First thing that comes to mind

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Christmas gift splurge……

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Trying to shop for the perfect gift at Christmas for my husband is more difficult for me than  the “Secret Santa” game.   This year since we are now “empty nesters” I decided to get really extravagant.  Since he does not care for caviar, Brazilian coffee or gourmet cheese from southern Italy it took some thought.  Easy enough,  I shopped at local homemade soap boutique and splurged on a  $60.00 per pound  bar of Lemongrass scented soap that weighed in at 1/4 pound ($15.00)   I carried on and filled the gift bag with cotton candy bath bombs, eucalyptus foot cream, spearmint lip balm, and still had change left over from my $100 budget..

I tried my best and failed at extravagance, but I bet I have the best smelling husband at the New Years Eve celebration….Happy New Year y’all from Savannah, Georgia USA🎉

 

 

 

Happy Halloween

Most people enjoy a frightening fireside story about a haunted house. Stretch your imagination a bit let’s talk about the friendly ghost in a home that occupants typically learn to live with and accept their presence. Yes, they can be disruptive walking around the house at night turning on lights or opening doors and cabinets […]

via Not so scary haunted homes — EasyRealEstate

Friday the 13th…..It’s what you make of it

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Although I have never experienced anything unusual on this day it may be because I drift through the day with extreme caution.
My Grandma Rose was extremely superstitious, she believed every Friday and every 13th day was unlucky, so I had lots of practice never making any big decisions on these days.

If you have an Italian Grandma you probably know these do’s and don’ts

  •  drop a dish towel (unexpected company will come over)
  • go to bed between 11:55 pm and midnight (will have bad dreams)
  • buy a broom in May, (you’ll sweep someone away)
  • wash blankets in May (you’ll wash someone away)
  • go to the zoo or look at monkeys during pregnancy, (it will affect your baby’s behavior)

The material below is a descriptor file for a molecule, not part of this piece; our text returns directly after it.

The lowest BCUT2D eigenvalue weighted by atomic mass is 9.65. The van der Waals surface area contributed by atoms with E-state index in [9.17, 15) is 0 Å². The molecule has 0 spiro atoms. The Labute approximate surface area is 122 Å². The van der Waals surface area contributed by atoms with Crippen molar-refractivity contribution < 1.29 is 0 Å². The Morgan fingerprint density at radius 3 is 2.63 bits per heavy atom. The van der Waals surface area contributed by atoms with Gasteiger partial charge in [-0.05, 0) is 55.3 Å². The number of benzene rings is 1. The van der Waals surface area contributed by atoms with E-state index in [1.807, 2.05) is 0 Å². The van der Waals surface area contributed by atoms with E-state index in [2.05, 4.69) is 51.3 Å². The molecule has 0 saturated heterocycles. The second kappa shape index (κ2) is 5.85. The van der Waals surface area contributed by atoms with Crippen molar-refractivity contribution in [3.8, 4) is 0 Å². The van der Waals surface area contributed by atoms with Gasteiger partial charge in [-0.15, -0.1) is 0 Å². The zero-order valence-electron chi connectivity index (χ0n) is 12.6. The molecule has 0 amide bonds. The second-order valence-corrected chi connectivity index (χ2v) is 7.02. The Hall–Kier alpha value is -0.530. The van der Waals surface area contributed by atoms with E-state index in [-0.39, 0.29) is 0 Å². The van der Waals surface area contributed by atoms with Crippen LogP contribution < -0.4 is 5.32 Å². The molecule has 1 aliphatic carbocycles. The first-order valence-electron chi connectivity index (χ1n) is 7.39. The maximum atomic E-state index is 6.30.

• sneeze at the breakfast table (bad spirits will be with you all day)
  • carry a shovel thru the house (you’ll be digging someones grave)
  • walk under power lines that crossed (just plain unlucky)
  • seat 13 at a table (one will die within the year)
  • drink out of a cup with a crack (just unlucky)
  • wear red or purple to a funeral home (means you’ re happy they’re dead)
  • cross knives (you’ll get in a fight)
  • stir your coffee 2 or 4 times around not 3times (uneven numbers bring bad luck)
  • we could only live in houses with even street numbers,
  • use white sheets and pillow cases only (bring good spirits around)
  • no dirty dishes over night in the sink (unwanted company will be coming)
  • the foot of the bed could not face the door, (you’re on your way out)
  • never wear a hat in the house (going to a funeral)
  • if you enter the house through the front door had to leave through the front (or more people will keep coming)
  • sweep the house out every New Year’s Eve (get rid of the dirt)
  • buy a new broom every time we moved (don’t take the dirt with you)
  • move the furniture around in her house because we would change her good luck

Grandma lived happy and healthy until 85, and when we giggled about all this she would always say a few choice words in Italian and then say “someday you’ll miss me honey”
She called that right and I’ll admit I always wash my blankets in April.

The mystery of the history of the chair

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I would never want to seem ungrateful for a gift but this one has sort of become a nuisance.  My 90 year young father in law tagged this chair for me while prepping his home for an estate sale.  I’m really touched because I know how much it meant to him since my mother in law took such great care of it and it was passed on to them  from his mother.

As the story goes, the chair was from a brothel near the train depot in Laramie Wyoming in the 1800’s.  It somehow came into the family through an uncle that worked for the Union Pacific railway.  My father in law believes the brothel was located near the depot, since it was a common gathering place for the rail workers.

Anyway, it really doesn’t flow well with my decor.  My youngest daughter won’t  let my grandchildren sit on it, and my other daughter took it to her home for a brief period while I was downsizing and sent it back because she said it was creepy to look at.

I move it from one room to another and it never looks good.  If I have a guest who happens to sit in it and I tell them where it came from they usually jump right out of it.

I myself have never sat in it, although I’ve been curious to see if it would change my mood at times. 😉

I’ve googled brothels, chairs, Laramie , Laramie antiques and can’t find anything to match it up with.  My only conclusion so far is that it was either foyer or parlor furniture.  In that case to stay with tradition it will remain on my first floor.

If only chairs could talk, it would be a hoot to listen to this one